'Tis the hills that are stood around us, unchanged since our days began.
It is Cautley, Calf and WINDER, that make the Sedbergh man.
Notable Old Sedberghians
- Colonel Freddie Spencer Chapman DSO , naturalist, mountaineer, explorer, war hero
- John Arden, dramatist
- Thomas Bingham, Baron Bingham of Cornhill, Senior Law Lord, former Master of the Rolls and Lord Chief Justice
- Sir Christopher Bland, Chairman of B.T. Group, businessman and former Chairman of the BBC
- John Charles Campbell, VC, a commander of the 7th Armoured Division
- Kenneth Campbell VC
- Robert Swan, OBE, Polar explorer, the first man in history to walk to both the North and South Poles
- Logie Bruce Lockhart, rugby union: Scotland, headmaster of Gresham's School
- Will Carling, OBE, rugby union: England Captain
- Will Greenwood, MBE, rugby union: England
- James Simpson-Daniel rugby union: England
- Wavell Wakefield, 1st Baron Wakefield of Kendal rugby union: England
- Ewan Dowes rugby league
- Adam Sedgwick, Founder of modern geology.
- Brendan Bracken, 1st Viscount Bracken, Politician, businessman and associate of Winston Churchill.
- John Dawson, Surgeon and mathematician.
- Sir Jock Slater, GCB, LVO, DL, First Sea Lord and Chief of the Naval Staff.
- Sir Giles Shaw, Politician.
- Michael Shaw, Baron Shaw of Northstead, Politician.
- Simon Beaufoy, Screenwriter, (The Full Monty).
- Adam Rickitt, Actor, singer, model and aspiring Conservative M.P.
- David Waddington, Baron Waddington, British Home Secretary, Lord Privy Seal, Leader of the House of Lords, Governor of Bermuda.
- Edward John Eyre, Explorer and Governor of Jamaica.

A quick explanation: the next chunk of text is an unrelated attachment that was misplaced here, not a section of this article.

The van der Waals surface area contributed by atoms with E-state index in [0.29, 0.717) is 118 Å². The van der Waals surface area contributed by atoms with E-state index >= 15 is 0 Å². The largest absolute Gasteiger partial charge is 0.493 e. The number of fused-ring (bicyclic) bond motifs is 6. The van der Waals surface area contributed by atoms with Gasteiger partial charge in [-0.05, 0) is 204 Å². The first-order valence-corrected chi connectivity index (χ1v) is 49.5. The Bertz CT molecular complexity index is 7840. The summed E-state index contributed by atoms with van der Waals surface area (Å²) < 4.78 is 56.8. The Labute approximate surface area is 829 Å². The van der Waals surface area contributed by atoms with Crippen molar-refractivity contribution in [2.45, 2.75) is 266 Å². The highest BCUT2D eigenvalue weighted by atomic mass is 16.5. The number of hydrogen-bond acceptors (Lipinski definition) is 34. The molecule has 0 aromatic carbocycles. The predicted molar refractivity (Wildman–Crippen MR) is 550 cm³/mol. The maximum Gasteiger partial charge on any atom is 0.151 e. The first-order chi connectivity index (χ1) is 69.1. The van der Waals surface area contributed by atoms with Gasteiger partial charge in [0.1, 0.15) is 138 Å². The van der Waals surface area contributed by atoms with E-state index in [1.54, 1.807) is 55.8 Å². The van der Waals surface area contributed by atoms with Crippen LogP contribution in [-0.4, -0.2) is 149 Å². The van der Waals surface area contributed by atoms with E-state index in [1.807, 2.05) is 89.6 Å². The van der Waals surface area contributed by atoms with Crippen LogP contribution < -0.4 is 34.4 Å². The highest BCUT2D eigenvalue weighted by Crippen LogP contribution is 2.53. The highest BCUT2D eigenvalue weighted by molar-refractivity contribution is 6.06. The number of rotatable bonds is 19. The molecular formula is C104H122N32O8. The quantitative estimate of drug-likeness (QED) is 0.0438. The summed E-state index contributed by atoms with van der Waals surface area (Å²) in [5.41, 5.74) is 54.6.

- Phillip Coe
- Sir Thomas Russell Fairgrieve, politician
- James Wilby, Actor
- William George Clark, English classical and Shakespearean scholar.
- Stephen O'Brien, Conservative Party Member of Parliament.
- John Hammersley, British mathematician.
- Christian Bjelland, Norweigan businessman and chairman of the National Gallery of Norway
- Edward Max Nicholson, Founder of the World Wildlife Fund.
- Tom Wright (theologian), Bishop of Durham and a leading British New Testament scholar.
- Frank Duxbury, Founder of Sedbergh School, Québec, Canada
- Brian McConnell, Baron McConnell, Northern Ireland politician and member of the House of Lords.
- Sandy Bruce-Lockhart, Baron Bruce-Lockhart,OBE, Chairman of The Local Government Association
- Freddie Tait, golfer
- Sir Robert Rhodes James, politician and author
- F. A. Ridley, historian and Marxist
- Mandy Mitchell-Innes, England cricketer
- Robert James Thomas Digby-Jones, awarded the Victoria Cross
- George Ward Gunn, awarded the Victoria Cross
- Henry Lowther Clarke, first Archbishop of Melbourne
- H. Montgomery Hyde, author and politician
- Colin Blakely, British character actor
- Henry Colin Gray Matthew, historian and the first editor of the Oxford Dictionary of National Biography
- John Cranke, mathematician and mentor
- JB Blanc, Hollywood film actor
- George Birkbeck, doctor, academic, philanthropist and early pioneer in adult education.
- William John Woodhouse, classical scholar and author
- Hugh l'Anson Fausset, literary critic, biographer, poet and religious writer.
- Robert Willan, the father of modern dermatology
- John Haygarth, physician who discovered the benefits of segregating/quarantining sick patients.
- Mark Umbers, Actor - theatre and film
- Anthony Askew, Physician and book collector
- Francis Llewellyn Griffith, Eminent British Egyptologist
- Adam Applegarth, Ex-CEO of Northern Rock bank
- John Bruce-Lockhart, Scottish cricketer and acclaimed schoolmaster
- Major General Henry Templer Alexander, DSO, CBE, Army Commander
- Venerable John Duckett, Catholic priest and martyr
- Archibald Strong, Australian scholar and poet
- John Spencer, England rugby captain
- Wilfred Eade Agar, Anglo-Australian zoologist
- Maj. Gen. Michael J. H. Walsh, CB DSO, British Army and Chief Scout
- Edmund Sharpe, Architect and engineer
- Dr. Digby McLaren, Geologist and palaeontologist
- Roger Vignoles, International piano accompanist
A former teacher at the school was Henry Watson Fowler, the writer of A Dictionary of Modern English Usage